12. 12. I. Heighten awareness…. a) auditory stimuli for imitation and description b) exercises for overlapping movements c) ear training d) simple to complex e) listen, feel, hear f) practice with bisyllables g) practice with trisyllables
  13. 13. II.REINFORCE CORRECT ARTICULATION OF ERROR SOUND  select a sound for reinforcement  select a context in which error sound is correctly articulated slow motion speech, alter stress, etc.  practice in short sentences
  14. 14. III. FACILITATE CORRECT ARTICULATION...  change the vowel following it  use other words ending in target + vowel; change the vowel preceding target  vary the stress  practice in sentences  if not continuant: slow motion speech/arrested production  practice with varied stress VARY THE FACILITATING CONSONANT SYSTEMATICALLY
  15. 15. UNIQUE FEATURES OF PHONOLOGICAL THERAPY  Works on groups or classes of sounds, not one sound  Aim is to establish phonological contrasts which have been neutralized  Works in a naturalistic context
  16. 16. Edwards (1983) Principles for selection of target processes • Choose processes that result in early success or that would be relatively easy to remediate. For example, select processes that occur only in certain phonetic environments; or processes that affect sounds that are within the child’s phonetic inventory; or select processes that affect sounds for which the child is stimulable. • Choose processes that are crucial for the child, i.e., those that draw considerable attention to the child’s speech (e.g., velarization, lateralization, frication of stops, glottal replacement). • Choose early processes or processes that affect early sounds (e.g., gliding of stops). 4. Choose processes that interact, i.e., involve more than one rule (e.g., stopping of fricatives in final word position, which impacts plurals, possessives, 3rd person singular.)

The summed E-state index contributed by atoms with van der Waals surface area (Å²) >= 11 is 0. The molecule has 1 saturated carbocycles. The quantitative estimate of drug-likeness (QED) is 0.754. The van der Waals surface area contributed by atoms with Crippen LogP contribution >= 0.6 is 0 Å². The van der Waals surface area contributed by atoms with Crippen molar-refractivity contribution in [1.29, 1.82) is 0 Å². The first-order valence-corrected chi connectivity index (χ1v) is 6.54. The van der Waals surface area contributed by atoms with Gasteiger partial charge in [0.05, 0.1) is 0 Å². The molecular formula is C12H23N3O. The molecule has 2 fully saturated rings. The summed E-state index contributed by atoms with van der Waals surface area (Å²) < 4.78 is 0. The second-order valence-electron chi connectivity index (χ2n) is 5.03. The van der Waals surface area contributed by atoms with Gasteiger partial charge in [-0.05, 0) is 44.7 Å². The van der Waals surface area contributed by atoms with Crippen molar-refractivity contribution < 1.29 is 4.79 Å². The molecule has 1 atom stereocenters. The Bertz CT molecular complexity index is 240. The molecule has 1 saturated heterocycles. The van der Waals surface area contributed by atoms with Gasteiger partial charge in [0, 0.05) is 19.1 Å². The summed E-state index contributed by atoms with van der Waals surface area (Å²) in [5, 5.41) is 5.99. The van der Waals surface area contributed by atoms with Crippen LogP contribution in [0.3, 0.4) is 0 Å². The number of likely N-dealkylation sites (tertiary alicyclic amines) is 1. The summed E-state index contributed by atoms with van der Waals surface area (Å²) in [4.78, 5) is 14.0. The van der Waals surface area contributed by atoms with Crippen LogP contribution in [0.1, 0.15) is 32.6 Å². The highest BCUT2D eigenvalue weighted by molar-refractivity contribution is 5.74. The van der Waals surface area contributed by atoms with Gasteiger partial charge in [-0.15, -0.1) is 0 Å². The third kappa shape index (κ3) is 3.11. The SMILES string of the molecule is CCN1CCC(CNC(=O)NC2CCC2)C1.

17. 17. CYCLES APPROACH (HODSON AND PADEN (1983,1991)  designed for severely unintelligible children  uses auditory, tectile, visual stimulation cues to facilitate awareness of targets  a cycle is “a period of time during which all phonological patterns in need of remediation are facilitated in succession…  the time period required for the child to successively focus for 2 to 6 hr on each of his or her basic deficient patterns.”
  18. 18. CYCLES APPROACH (CONTINUED) SELECTION OF TARGET PATTERNS Administer APP-R or HAPP-3 determine which phonological patterns are seen at least 40% of the time determine which one is most stimulable, next most stimulable, etc. This determines hierarchy of tx. Primary target patterns or phonemes: early developing phonological patterns posterior/anterior contrasts /s/ clusters liquids
  19. 19. CYCLES CONTINUED Secondary target patterns voicing contrasts vowel contrasts singleton stridents consonant clusters residual context-related processes (e.g., assimilation) Advanced targets multisyllabic words complex consonant sequences Inappropriate primary targets voiced- final obstruents final // weak-syllable deletion“th” phonemes
  20. 20. CYCLES CONTINUED: STRUCTURE OF REMEDIATION CYCLES  Each phoneme exemplar within a target patterns should be trained for approx 60 min per cycle before shifting to the next phoneme in that pattern; one 60-min session or two 30 min session or three 20-min session.  Stimulation should be provided for two or more target phonemes within a pattern before changing to the next target pattern = two hours  only one phonological pattern should be targeted during any one session  a cycle is complete when all targets have been taught  a second cycle is initiated  3-6 cycles (30-40 hrs), 40-60 min per week, usually required for a child to become intelligible
  21. 21. CYCLES CONTINUED: INSTRUCTIONAL SEQUENCE FOR REMEDIATION SESSIONS 1. Review previous session: previous week’s production practice word cards are reviewed 2.Auditory bombardment: slight amplification, two minutes; child only listens to 12 words, perhaps twice 3.Target word cards: child draws, colors or pastes pictures of 3-5 target words on large index cards,with printed word. 4. Production practice: game based repetition; practice includes auditory, tactile, visual stimulation at word level; 5. Stimulability probing: next session’s potential targets are probed. 6.Auditory bombardment - same as #2 7. Home program- read words to child;child imitates; 1/day.